May 15, 2024

Source: KFMB San Diego

By: Kelly Hessedal

The Sun God Festival scheduled for this weekend at UC San Diego has been cancelled, according to school administrators.

The 40-year tradition draws thousands of students for an evening of live music, art, and dancing. The announcement was made Thursday evening.

“Due to ongoing protest activity adjacent to Library Walk, our campus security resources that would otherwise be available to ensure the safety and security of the people participating in Sun God must be deployed elsewhere to support the overall security of our students, faculty, staff and visitors, and ensure the continuity of operations and the fulfillment of our academic mission. Unfortunately, this means we cannot simultaneously provide the necessary security oversight for the Sun God Festival,” reads a statement issued by UC San Diego.

I think it definitely came as a surprise for a lot of students,” said second-year student Lena Siering. “But I mean, you have protests all over the nation going on on hundreds of college campuses. It is what it is. We always have next year.”

Siering said she attended the festival last year. She said thousands of students attend. 

Meanwhile, a pro-Palestine encampment continued for a third day outside of Geisel Library. 

Protestors want the school to cut ties with Israel and any companies doing business with Israel, or profiting from the war in Gaza. According to a spokesperson for UC San Diego, things remained peaceful overnight. 

Friday afternoon, there was a press conference from the Council on American Islamic Relations on campus supporting the students’ efforts.

The press conference started at 3 pm and wrapped up around 3:30 featuring Jewish, Christian, and Muslim speakers and students who are calling for a ceasefire in Gaza as well as UCSD’s divestment from any ties with the war in Gaza.

Students on both sides of the protest say UCSD’s cancellation of the yearly SunGod Festival, a highly anticipated campus tradition, was an attempt to divide students in the midst of rising tensions.

Janine is a student at UCSD who led a press conference with CAIR in front of the encampment.

“Students have been steadfast in spite of intimidation here and across the nation, they have continued to stand for Palestine and stand for Gaza,” Janine said confidently into the microphone drawing a cheer from the crowd.

Tessa with The Hillel of San Diego at UCSD is on the opposite end of this protest but agrees that canceling SunGod heightens tensions on what was a safe campus.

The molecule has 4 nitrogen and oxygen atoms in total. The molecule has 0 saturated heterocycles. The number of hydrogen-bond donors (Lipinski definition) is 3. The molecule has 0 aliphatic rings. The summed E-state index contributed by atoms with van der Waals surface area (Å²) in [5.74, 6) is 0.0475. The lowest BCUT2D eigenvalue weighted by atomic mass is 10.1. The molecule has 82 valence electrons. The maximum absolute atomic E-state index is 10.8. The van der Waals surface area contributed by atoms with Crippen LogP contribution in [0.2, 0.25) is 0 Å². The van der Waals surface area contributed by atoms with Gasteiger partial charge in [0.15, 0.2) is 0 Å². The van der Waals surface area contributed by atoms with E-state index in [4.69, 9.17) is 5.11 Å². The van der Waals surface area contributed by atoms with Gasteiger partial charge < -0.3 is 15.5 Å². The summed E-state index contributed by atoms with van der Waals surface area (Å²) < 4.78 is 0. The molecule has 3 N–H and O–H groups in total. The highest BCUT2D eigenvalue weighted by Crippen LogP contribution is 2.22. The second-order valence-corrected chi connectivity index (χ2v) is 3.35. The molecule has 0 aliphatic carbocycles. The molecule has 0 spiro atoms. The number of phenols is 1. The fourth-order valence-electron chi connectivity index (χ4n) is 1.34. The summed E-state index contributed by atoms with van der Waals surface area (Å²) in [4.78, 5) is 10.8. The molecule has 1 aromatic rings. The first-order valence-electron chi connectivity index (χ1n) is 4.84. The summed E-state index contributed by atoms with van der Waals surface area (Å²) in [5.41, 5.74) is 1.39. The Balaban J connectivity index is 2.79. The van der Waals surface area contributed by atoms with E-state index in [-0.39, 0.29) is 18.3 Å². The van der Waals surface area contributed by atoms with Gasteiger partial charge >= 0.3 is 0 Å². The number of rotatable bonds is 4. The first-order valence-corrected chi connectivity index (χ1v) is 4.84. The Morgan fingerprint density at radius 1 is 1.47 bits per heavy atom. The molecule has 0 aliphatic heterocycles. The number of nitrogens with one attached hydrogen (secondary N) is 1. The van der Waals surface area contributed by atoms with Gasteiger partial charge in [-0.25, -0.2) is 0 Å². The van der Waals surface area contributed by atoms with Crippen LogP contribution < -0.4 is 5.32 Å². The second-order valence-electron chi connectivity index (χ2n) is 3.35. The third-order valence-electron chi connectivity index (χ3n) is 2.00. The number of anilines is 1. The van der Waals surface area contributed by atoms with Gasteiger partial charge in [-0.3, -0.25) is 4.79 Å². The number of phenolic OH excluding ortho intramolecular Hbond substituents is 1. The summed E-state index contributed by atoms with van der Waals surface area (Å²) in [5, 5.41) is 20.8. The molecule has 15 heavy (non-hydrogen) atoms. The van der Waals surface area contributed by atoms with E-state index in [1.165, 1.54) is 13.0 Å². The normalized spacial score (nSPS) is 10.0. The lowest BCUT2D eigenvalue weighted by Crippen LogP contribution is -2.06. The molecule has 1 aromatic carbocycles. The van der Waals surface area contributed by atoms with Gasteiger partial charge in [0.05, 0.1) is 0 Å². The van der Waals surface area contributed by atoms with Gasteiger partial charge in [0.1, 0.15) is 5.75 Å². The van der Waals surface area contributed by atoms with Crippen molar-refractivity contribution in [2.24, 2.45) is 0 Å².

“This huge tradition is being canceled and people are commenting on social media saying ‘Now we’re going to protest harder,’” Tessa shared.

“I’ve been – not hiding who I am – but I feel like I can’t be outright about it,” Tessa added.

Mahkaila is a freshman at UCSD from Stockton, California. She said she doesn’t really have an opinion to share about the war in Gaza but feels that the cancellation of SunGod was an attempt by the University to punish students.

“It’s crazy because what does that have to do with anything since it’s a tradition, why can’t we still do it?” Mahkaila said.

The protest at UCSD has been peaceful.

As the encampment enters its third day on campus, protestors point to other student-led protests on UCSD’s campus like the 1980s anti-apartheid movement that changed the course of history as UCSD was the largest university divestment in the country.

Rachel is a Jewish student at UCSD who is protesting the war in Gaza by camping out in the encampment.

“We are calling for them to not use our tuition dollars, which we are paying a lot of money to this institution to not fund this genocide,” Rachel shared.

Rachel adds, that canceling Sun God only bolsters the protesters’ fight for what they believe is right.

“It’s not because of us that they’re canceling it. It’s an attempt to divide the student body and an attempt to defame our movement,” Rachel concluded.

Jewish faculty and students at UCSD plan to join protesting students in the encampment for a Shabbat Dinner and Celebration, a traditional Friday night meal in Jewish households at 7 p.m. outside of the encampment. Organizers say the Shabbat Celebration at the encampment is a show of solidarity to protest the war in Gaza.

Read the full article here.